Home > Uncategorized > No Virginia, You Can’t Contract Out of Workers’ Compensation

No Virginia, You Can’t Contract Out of Workers’ Compensation

March 29th, 2013

As my dear readers may recall, the issue of independent contractor vs. employee is one that has been discussed at some length on this blog.  But the issue is one that is alive and well and comes up again and again.  Spelling life or death for a claim, the issue can determine if the injured worker was an employee covered by the employer’s workers’ compensation policy, or a self-employed life-gambler, taking his or her chances against injury.  It also spells the difference between penalties and a misdemeanor for an illegally uninsured employer, or an entity in the clear.

This issue came in the case of Jennifer Alcedo v. SCI/On Trac.  Applicant was a truck driver for On Trac, and would arrive in her own car (with an On Trac logo) at On Trac headquarters every morning and begin her assigned routes and packages deliveries.  She wore a uniform with the company logo, had a regular schedule, and was not allowed to do delivery work for any other company.  Nor was she allowed to turn down an assignment from On Trac.  So, she claimed, she was an employee and entitled to workers’ compensation benefits.

On Trac, on the other hand, produced an Independent Contractor Agreement, which applicant signed by claimed to not have understood because of language difficulties (the agreement had not been translated into Spanish for the applicant).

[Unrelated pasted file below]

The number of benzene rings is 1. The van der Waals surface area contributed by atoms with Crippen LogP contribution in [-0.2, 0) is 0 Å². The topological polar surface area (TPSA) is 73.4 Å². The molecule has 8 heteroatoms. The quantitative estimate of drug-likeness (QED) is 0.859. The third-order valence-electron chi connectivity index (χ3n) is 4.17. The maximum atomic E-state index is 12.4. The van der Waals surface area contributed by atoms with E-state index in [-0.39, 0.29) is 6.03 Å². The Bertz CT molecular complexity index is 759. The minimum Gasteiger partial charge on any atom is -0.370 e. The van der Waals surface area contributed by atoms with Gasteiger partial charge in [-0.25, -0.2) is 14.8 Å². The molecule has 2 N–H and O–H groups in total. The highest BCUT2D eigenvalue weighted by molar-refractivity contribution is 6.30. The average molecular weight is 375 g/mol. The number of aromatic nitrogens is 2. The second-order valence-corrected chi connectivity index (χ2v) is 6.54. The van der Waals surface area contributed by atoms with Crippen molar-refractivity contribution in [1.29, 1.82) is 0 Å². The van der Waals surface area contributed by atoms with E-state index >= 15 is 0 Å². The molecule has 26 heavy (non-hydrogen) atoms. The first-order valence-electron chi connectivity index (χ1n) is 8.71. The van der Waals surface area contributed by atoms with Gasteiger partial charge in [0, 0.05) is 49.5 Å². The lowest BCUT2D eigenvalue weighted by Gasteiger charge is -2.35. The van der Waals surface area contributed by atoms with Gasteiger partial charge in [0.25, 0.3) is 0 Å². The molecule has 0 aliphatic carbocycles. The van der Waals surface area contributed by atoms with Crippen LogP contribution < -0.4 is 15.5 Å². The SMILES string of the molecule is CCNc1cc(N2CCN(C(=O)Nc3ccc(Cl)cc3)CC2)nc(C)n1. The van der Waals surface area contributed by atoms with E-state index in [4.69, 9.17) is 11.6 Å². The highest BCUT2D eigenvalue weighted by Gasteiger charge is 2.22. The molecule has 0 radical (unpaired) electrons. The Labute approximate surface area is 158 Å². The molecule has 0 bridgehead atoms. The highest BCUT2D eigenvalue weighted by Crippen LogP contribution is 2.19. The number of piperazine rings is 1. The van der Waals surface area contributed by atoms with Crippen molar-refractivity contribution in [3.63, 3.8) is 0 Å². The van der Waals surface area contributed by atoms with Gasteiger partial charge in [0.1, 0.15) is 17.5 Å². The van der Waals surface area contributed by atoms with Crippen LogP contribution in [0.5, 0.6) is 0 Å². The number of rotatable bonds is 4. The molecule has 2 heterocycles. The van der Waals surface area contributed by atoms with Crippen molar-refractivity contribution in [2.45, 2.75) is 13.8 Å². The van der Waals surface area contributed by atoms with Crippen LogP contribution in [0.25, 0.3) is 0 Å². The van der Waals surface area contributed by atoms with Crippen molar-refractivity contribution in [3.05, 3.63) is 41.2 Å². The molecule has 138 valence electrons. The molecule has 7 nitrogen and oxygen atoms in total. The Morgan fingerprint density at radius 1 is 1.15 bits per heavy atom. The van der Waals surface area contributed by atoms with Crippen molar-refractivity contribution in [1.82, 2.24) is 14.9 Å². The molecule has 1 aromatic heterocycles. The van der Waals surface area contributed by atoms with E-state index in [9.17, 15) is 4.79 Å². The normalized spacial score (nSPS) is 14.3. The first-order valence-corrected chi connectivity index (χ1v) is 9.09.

The Workers’ Compensation Judge found (unsurprisingly) that applicant was an employee and not an independent contractor.  Defendant was unable to produce a witness to testify on its behalf, and the WCJ held that the defense failed to carry its burden to rebut the Labor Code section 3357 employee presumption.   The Workers’ Compensation Appeals Board denied reconsideration.

But, even though the issue of “meeting of the minds” and language barriers was present in this case, the bigger deal was that the facts were all in favor of an employment relationship and only a signed contract was available to show an independent contractor arrangement instead.  Unfortunately, California does not allow employers and employees to contract out of workers’ compensation, so simply designating an employee as an independent contractor will not do.

And therein lies the dilemma for many employers – each would like to avoid the liability involved in having an employee, but is unwilling to give up the control that independent contractors cannot and will not offer.

Have a good weekend, folks!

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